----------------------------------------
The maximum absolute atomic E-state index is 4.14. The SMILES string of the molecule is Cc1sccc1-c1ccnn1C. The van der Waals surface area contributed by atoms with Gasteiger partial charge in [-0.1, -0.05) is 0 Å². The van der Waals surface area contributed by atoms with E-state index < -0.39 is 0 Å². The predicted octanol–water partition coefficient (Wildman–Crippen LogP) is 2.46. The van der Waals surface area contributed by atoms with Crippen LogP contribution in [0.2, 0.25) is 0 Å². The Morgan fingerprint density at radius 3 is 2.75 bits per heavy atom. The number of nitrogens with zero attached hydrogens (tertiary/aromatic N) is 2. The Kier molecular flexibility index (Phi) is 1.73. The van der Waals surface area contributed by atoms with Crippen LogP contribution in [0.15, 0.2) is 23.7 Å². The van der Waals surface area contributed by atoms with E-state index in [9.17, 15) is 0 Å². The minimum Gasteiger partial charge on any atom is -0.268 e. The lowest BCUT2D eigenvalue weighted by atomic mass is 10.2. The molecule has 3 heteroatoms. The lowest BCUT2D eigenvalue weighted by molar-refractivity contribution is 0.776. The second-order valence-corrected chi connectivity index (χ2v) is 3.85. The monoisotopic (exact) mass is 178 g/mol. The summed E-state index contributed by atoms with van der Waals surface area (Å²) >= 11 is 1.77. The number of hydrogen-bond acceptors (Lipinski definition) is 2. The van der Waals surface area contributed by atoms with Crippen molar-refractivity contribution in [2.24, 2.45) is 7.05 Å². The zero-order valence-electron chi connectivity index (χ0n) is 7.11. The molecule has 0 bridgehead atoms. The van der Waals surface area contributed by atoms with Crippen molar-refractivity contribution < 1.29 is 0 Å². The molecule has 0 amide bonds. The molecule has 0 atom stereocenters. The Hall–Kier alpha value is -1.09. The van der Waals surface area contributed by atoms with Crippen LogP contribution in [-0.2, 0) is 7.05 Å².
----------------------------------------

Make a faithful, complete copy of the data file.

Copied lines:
The maximum absolute atomic E-state index is 4.14. The SMILES string of the molecule is Cc1sccc1-c1ccnn1C. The van der Waals surface area contributed by atoms with Gasteiger partial charge in [-0.1, -0.05) is 0 Å². The van der Waals surface area contributed by atoms with E-state index < -0.39 is 0 Å². The predicted octanol–water partition coefficient (Wildman–Crippen LogP) is 2.46. The van der Waals surface area contributed by atoms with Crippen LogP contribution in [0.2, 0.25) is 0 Å². The Morgan fingerprint density at radius 3 is 2.75 bits per heavy atom. The number of nitrogens with zero attached hydrogens (tertiary/aromatic N) is 2. The Kier molecular flexibility index (Phi) is 1.73. The van der Waals surface area contributed by atoms with Crippen LogP contribution in [0.15, 0.2) is 23.7 Å². The van der Waals surface area contributed by atoms with E-state index in [9.17, 15) is 0 Å². The minimum Gasteiger partial charge on any atom is -0.268 e. The lowest BCUT2D eigenvalue weighted by atomic mass is 10.2. The molecule has 3 heteroatoms. The lowest BCUT2D eigenvalue weighted by molar-refractivity contribution is 0.776. The second-order valence-corrected chi connectivity index (χ2v) is 3.85. The monoisotopic (exact) mass is 178 g/mol. The summed E-state index contributed by atoms with van der Waals surface area (Å²) >= 11 is 1.77. The number of hydrogen-bond acceptors (Lipinski definition) is 2. The van der Waals surface area contributed by atoms with Crippen molar-refractivity contribution in [2.24, 2.45) is 7.05 Å². The zero-order valence-electron chi connectivity index (χ0n) is 7.11. The molecule has 0 bridgehead atoms. The van der Waals surface area contributed by atoms with Crippen molar-refractivity contribution < 1.29 is 0 Å². The molecule has 0 amide bonds. The molecule has 0 atom stereocenters. The Hall–Kier alpha value is -1.09. The van der Waals surface area contributed by atoms with Crippen LogP contribution in [-0.2, 0) is 7.05 Å².